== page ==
This is a great post from the Peace Action Blog. It is a sermon given at the UU congregation of Fort Lauderdale, which contains some great thoughts as we celebration Rev. Dr. Martin Luther King’s 84th birthday and the second inauguration of the first African-American president. Let us not let up pushing for the progress that has been made.


Dr. Martin Luther King at a press conference.

By Judith Le Blanc – Field Director, Peace Action – A sermon delivered on January 13, 2013 to the Transcontinental Baptist Church and Unitarian Universalist Church of Fort Lauderdale.

I greatly appreciate the opportunity to share some thoughts on the legacy of Dr Martin Luther King. Every year, I enjoy the celebration of Dr King’s birthday because it reminds me of being young and militant and inspired.

Back in the day, we were mindful of having been too young to be involved in the Civil Rights movement. We were anxious for a way to continue the struggle. So we joined the struggle to make his birthday a national holiday: marching, petitioning, and pressing Congress and the Reagan administration.

The rhythm and blues artist, Stevie Wonder led the charge along with civil rights leaders He wrote a song about the struggle for a national holiday to honor Dr King.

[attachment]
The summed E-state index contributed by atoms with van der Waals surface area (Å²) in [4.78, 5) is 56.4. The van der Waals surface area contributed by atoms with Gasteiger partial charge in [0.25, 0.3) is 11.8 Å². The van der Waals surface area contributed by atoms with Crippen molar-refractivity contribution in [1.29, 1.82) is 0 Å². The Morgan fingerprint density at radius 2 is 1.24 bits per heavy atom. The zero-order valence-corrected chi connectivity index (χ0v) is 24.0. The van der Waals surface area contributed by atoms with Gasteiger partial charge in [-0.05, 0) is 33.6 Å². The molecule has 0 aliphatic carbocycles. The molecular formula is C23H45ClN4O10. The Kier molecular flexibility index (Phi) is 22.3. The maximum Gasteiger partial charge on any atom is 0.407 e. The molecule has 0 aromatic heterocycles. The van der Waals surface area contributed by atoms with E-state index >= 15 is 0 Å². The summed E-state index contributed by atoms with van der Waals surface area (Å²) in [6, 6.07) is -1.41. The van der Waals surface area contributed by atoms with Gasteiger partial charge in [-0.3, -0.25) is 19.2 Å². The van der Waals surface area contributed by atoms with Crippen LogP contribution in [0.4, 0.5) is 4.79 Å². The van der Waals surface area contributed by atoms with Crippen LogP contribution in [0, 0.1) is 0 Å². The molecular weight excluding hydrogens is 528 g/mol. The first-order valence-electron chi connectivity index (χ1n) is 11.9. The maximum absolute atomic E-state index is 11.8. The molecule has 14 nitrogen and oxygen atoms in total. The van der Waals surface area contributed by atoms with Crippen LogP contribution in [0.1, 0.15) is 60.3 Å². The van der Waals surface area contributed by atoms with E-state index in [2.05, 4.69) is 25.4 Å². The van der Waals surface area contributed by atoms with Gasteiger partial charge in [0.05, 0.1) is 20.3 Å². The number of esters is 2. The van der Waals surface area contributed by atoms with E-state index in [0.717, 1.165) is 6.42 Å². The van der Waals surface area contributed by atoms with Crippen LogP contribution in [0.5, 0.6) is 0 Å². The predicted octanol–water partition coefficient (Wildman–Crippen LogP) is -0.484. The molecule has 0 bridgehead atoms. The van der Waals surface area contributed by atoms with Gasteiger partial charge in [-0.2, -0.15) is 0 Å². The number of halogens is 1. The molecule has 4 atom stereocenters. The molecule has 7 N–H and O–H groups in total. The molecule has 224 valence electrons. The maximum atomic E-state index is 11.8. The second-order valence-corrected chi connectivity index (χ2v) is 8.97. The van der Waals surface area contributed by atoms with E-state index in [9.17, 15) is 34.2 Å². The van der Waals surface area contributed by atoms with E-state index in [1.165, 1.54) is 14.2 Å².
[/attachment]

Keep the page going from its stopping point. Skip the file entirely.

We knew…

View original post 1,884 more words

New Year

Happy New Year, I am back!  What a year 2013 promises to be: President Obama will be re-inaugurated, the number of women in the Senate has increased to 20, the percentage of women in the House has increased to 18, the Women’s National Soccer League has come into existence, and momentum has built up for progressive initiatives on gun control and immigration! In fact, the Obama Diary blog and many news outlets are reporting the president will propose a quick process to citizenship for immigrants.

Yes, this year holds great promise. The potential for disappointment is also present due to pitfalls such as Obama’s cautiousness, Blue Dog Democrats, the Republican Party, the NRA, and zenophobes such as Newt Gingrich and Pat Buchannon. We must all work to overcome these pitfalls. Also, we must be realistic while not accept the legitimacy of slow progress. Above we must demand acceptance of the fact that this country belongs to everyone. It is long past time traditionalist groups stop claiming ownership of this country.